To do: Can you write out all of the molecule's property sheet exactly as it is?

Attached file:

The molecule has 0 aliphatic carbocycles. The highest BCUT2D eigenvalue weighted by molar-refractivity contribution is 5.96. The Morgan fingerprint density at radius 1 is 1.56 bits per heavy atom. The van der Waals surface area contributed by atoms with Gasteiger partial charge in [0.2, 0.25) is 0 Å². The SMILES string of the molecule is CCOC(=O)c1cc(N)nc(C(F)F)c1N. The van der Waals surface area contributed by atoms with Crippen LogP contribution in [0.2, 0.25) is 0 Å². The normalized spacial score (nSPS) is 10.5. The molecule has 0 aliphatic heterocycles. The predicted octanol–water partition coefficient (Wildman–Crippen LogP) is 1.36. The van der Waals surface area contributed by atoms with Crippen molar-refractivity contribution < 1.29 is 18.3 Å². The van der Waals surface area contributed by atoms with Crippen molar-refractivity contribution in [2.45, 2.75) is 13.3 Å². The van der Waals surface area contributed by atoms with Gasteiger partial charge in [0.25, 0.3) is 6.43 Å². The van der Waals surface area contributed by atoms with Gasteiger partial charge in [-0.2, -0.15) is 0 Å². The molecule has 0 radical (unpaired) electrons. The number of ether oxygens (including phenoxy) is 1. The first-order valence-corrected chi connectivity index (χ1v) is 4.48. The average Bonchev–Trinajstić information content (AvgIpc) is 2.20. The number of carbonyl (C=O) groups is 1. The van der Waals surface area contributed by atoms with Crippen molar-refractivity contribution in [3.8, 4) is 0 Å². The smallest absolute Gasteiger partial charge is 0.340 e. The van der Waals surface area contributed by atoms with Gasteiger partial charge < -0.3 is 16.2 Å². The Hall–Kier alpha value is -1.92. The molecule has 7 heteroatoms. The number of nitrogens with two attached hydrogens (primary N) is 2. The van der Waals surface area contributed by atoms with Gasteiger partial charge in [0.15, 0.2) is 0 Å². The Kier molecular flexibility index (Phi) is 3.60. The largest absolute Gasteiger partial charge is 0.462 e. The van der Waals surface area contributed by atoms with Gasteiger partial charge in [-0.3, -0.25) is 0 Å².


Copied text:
The molecule has 0 aliphatic carbocycles. The highest BCUT2D eigenvalue weighted by molar-refractivity contribution is 5.96. The Morgan fingerprint density at radius 1 is 1.56 bits per heavy atom. The van der Waals surface area contributed by atoms with Gasteiger partial charge in [0.2, 0.25) is 0 Å². The SMILES string of the molecule is CCOC(=O)c1cc(N)nc(C(F)F)c1N. The van der Waals surface area contributed by atoms with Crippen LogP contribution in [0.2, 0.25) is 0 Å². The normalized spacial score (nSPS) is 10.5. The molecule has 0 aliphatic heterocycles. The predicted octanol–water partition coefficient (Wildman–Crippen LogP) is 1.36. The van der Waals surface area contributed by atoms with Crippen molar-refractivity contribution < 1.29 is 18.3 Å². The van der Waals surface area contributed by atoms with Crippen molar-refractivity contribution in [2.45, 2.75) is 13.3 Å². The van der Waals surface area contributed by atoms with Gasteiger partial charge in [0.25, 0.3) is 6.43 Å². The van der Waals surface area contributed by atoms with Gasteiger partial charge in [-0.2, -0.15) is 0 Å². The molecule has 0 radical (unpaired) electrons. The number of ether oxygens (including phenoxy) is 1. The first-order valence-corrected chi connectivity index (χ1v) is 4.48. The average Bonchev–Trinajstić information content (AvgIpc) is 2.20. The number of carbonyl (C=O) groups is 1. The van der Waals surface area contributed by atoms with Crippen molar-refractivity contribution in [3.8, 4) is 0 Å². The smallest absolute Gasteiger partial charge is 0.340 e. The van der Waals surface area contributed by atoms with Gasteiger partial charge < -0.3 is 16.2 Å². The Hall–Kier alpha value is -1.92. The molecule has 7 heteroatoms. The number of nitrogens with two attached hydrogens (primary N) is 2. The van der Waals surface area contributed by atoms with Gasteiger partial charge in [0.15, 0.2) is 0 Å². The Kier molecular flexibility index (Phi) is 3.60. The largest absolute Gasteiger partial charge is 0.462 e. The van der Waals surface area contributed by atoms with Gasteiger partial charge in [-0.3, -0.25) is 0 Å².